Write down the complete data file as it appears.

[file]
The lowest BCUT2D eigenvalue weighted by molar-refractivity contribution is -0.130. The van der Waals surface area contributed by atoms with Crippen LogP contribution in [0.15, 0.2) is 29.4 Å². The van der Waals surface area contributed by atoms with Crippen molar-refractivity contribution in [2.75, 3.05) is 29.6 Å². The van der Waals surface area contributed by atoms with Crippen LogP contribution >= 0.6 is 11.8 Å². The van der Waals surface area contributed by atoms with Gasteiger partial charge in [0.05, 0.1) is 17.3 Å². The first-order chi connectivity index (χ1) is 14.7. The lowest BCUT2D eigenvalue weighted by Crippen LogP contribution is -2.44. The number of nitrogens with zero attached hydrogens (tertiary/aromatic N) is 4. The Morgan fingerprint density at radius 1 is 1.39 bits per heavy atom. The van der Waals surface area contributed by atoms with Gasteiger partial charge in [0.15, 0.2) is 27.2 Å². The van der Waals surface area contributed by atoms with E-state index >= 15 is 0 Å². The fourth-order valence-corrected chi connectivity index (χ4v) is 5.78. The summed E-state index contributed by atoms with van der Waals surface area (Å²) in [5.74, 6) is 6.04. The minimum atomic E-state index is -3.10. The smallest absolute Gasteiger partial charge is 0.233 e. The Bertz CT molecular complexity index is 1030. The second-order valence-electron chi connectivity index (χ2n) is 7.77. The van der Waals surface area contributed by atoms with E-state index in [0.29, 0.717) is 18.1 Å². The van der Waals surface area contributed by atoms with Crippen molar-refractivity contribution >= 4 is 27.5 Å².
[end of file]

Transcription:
The lowest BCUT2D eigenvalue weighted by molar-refractivity contribution is -0.130. The van der Waals surface area contributed by atoms with Crippen LogP contribution in [0.15, 0.2) is 29.4 Å². The van der Waals surface area contributed by atoms with Crippen molar-refractivity contribution in [2.75, 3.05) is 29.6 Å². The van der Waals surface area contributed by atoms with Crippen LogP contribution >= 0.6 is 11.8 Å². The van der Waals surface area contributed by atoms with Gasteiger partial charge in [0.05, 0.1) is 17.3 Å². The first-order chi connectivity index (χ1) is 14.7. The lowest BCUT2D eigenvalue weighted by Crippen LogP contribution is -2.44. The number of nitrogens with zero attached hydrogens (tertiary/aromatic N) is 4. The Morgan fingerprint density at radius 1 is 1.39 bits per heavy atom. The van der Waals surface area contributed by atoms with Gasteiger partial charge in [0.15, 0.2) is 27.2 Å². The van der Waals surface area contributed by atoms with E-state index >= 15 is 0 Å². The fourth-order valence-corrected chi connectivity index (χ4v) is 5.78. The summed E-state index contributed by atoms with van der Waals surface area (Å²) in [5.74, 6) is 6.04. The minimum atomic E-state index is -3.10. The smallest absolute Gasteiger partial charge is 0.233 e. The Bertz CT molecular complexity index is 1030. The second-order valence-electron chi connectivity index (χ2n) is 7.77. The van der Waals surface area contributed by atoms with E-state index in [0.29, 0.717) is 18.1 Å². The van der Waals surface area contributed by atoms with Crippen molar-refractivity contribution >= 4 is 27.5 Å².